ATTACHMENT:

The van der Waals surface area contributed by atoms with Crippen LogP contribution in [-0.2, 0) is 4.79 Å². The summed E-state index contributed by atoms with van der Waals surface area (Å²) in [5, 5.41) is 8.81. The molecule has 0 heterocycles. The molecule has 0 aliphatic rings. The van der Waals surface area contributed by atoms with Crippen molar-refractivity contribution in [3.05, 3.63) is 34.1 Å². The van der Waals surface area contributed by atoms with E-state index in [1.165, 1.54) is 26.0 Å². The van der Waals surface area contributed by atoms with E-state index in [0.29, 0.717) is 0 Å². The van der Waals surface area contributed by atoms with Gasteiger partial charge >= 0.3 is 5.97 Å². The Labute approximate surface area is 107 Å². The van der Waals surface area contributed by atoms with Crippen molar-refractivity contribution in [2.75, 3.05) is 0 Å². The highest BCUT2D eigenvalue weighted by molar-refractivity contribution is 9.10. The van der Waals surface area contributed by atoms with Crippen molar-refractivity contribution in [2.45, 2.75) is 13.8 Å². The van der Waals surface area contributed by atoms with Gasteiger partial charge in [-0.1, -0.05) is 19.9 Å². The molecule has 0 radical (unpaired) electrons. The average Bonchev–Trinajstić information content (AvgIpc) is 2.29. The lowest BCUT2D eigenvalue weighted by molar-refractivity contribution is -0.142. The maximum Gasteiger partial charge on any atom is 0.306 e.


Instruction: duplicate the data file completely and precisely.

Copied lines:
The van der Waals surface area contributed by atoms with Crippen LogP contribution in [-0.2, 0) is 4.79 Å². The summed E-state index contributed by atoms with van der Waals surface area (Å²) in [5, 5.41) is 8.81. The molecule has 0 heterocycles. The molecule has 0 aliphatic rings. The van der Waals surface area contributed by atoms with Crippen molar-refractivity contribution in [3.05, 3.63) is 34.1 Å². The van der Waals surface area contributed by atoms with E-state index in [1.165, 1.54) is 26.0 Å². The van der Waals surface area contributed by atoms with E-state index in [0.29, 0.717) is 0 Å². The van der Waals surface area contributed by atoms with Gasteiger partial charge >= 0.3 is 5.97 Å². The Labute approximate surface area is 107 Å². The van der Waals surface area contributed by atoms with Crippen molar-refractivity contribution in [2.75, 3.05) is 0 Å². The highest BCUT2D eigenvalue weighted by molar-refractivity contribution is 9.10. The van der Waals surface area contributed by atoms with Crippen molar-refractivity contribution in [2.45, 2.75) is 13.8 Å². The van der Waals surface area contributed by atoms with Gasteiger partial charge in [-0.1, -0.05) is 19.9 Å². The molecule has 0 radical (unpaired) electrons. The average Bonchev–Trinajstić information content (AvgIpc) is 2.29. The lowest BCUT2D eigenvalue weighted by molar-refractivity contribution is -0.142. The maximum Gasteiger partial charge on any atom is 0.306 e.